• Specifically, in the facts of the present Suit, where the Petitioner alleges that the Respondent is in illegal occupation of the Suit Premises: Whether there is any ‘supply’ within the meaning of the CGST Act? Whether payment of royalty for remaining in possession of the Suit Premises, either during the pendency of the Suit, or at the time of passing of the decree, falls within the definition of ‘consideration’ for a ‘supply’ chargeable to payment of GST under Section 9 of the CGST Act?

Held:

The Hon’ble HC, Bombay in Court receivers report no. 213 of 2017 And commercial suit (l) no. 236 of 2017 decided on September 13, 2019 held as under:

Issue 1

  • The services of the Court Receiver are activities or transactions which shall be treated neither as a supply of goods nor a supply of services as per Para 2 of the Schedule III of the CGST Act. Accordingly, the fees or charges paid to the Court Receiver are not liable to GST. It is clarified that the Court has not considered this issue in the context of a private receiver who may be appointed by the Court under Order XL of the CPC. GST cannot be levied or recovered on services provided by the Court Receiver. Rule 591 of the Bombay High Court (Original Side) Rules, 1980 (“Bombay HC Rules”) prescribes the fees of the Court Receiver. Therefore, GST shall not be levied on amounts directed to be paid by litigants to the office of the Court Receiver.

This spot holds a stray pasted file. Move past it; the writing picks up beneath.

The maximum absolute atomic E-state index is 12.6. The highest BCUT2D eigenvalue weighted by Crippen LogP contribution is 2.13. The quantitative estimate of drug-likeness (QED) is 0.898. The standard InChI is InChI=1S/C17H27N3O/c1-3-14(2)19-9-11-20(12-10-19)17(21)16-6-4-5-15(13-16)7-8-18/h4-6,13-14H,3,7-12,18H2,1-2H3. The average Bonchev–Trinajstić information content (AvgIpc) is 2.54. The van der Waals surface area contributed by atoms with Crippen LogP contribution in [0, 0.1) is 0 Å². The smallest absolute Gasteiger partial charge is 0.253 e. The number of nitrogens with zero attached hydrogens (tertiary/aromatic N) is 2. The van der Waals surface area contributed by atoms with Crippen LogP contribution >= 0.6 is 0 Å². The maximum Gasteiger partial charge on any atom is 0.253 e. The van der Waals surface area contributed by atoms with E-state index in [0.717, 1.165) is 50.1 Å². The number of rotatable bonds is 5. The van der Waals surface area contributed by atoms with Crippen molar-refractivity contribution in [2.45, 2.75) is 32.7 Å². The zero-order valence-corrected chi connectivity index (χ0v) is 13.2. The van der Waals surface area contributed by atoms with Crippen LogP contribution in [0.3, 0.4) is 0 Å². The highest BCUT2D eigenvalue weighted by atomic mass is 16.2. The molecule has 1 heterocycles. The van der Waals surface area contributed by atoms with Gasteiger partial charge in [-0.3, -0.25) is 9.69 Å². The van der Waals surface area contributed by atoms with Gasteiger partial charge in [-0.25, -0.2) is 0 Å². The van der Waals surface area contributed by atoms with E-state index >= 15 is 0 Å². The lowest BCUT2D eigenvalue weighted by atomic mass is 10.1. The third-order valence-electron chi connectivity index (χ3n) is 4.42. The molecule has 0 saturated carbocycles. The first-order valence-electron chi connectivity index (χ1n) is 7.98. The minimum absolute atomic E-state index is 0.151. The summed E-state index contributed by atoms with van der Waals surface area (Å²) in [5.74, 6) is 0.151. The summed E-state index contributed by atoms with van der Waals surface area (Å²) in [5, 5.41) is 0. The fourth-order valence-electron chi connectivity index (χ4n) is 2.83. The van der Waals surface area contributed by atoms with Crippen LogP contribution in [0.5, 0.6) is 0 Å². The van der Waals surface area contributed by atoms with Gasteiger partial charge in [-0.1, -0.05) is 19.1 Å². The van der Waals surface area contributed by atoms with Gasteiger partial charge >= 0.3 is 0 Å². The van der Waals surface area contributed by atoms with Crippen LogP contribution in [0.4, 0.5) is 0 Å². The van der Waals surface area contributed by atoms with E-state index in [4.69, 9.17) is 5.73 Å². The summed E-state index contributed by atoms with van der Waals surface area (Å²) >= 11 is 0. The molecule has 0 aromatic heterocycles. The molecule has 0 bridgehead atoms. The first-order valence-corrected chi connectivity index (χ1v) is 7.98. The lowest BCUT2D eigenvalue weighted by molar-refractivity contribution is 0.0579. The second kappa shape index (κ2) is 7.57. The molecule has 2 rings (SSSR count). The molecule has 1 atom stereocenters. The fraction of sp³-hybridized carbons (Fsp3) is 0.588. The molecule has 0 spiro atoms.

Issue 2

  • The legislature has, in Section 92 of the CGST Act, provided that a receiver would be a convenient point for the revenue to determine and collect GST. If Section 92 of the CGST Act is applicable in a given case, GST may be determined and recovered from the Court Receiver by reason of the Court Receiver being akin to a ‘representative assessee’. However, whether or not GST is applicable depends on the nature of the cause of action pleaded by the Petitioner or the order of the Court directing payment and which sets out the terms of receivership. This is because the cause of action and finding thereon will determine the character of the payments made. All or some of these would have to be considered to determine if a ‘taxable event’ within the four corners of the CGST Act have taken place to attract liability for GST.

Issue 3

  • The requirement of a ‘supply’ is essential. It is the taxable event under the CGST Act. If there is no supply, there can be no liability for payment of tax (or any interest or penalty thereon). This is clear from Article 246A of the Constitution of India which deals with the legislative competence of the Union and the States to make laws with respect to goods and services tax imposed by the Union or such State and Article 366(12A) of the Constitution of India which defines ‘goods and services tax’ as ‘any tax on Supply of Goods or Services or both except taxes on the supply of the alcoholic liquor for human consumption’. This is also evident from the charging provision i.e. Section 9 of the CGST Act. If these requirements are met with, Section 92 of the CGST Act provides that GST may be determined and recovered from the receiver in the like manner and to the same extent as it would be determined and be recoverable from a taxable person as if the receiver were conducting the business himself.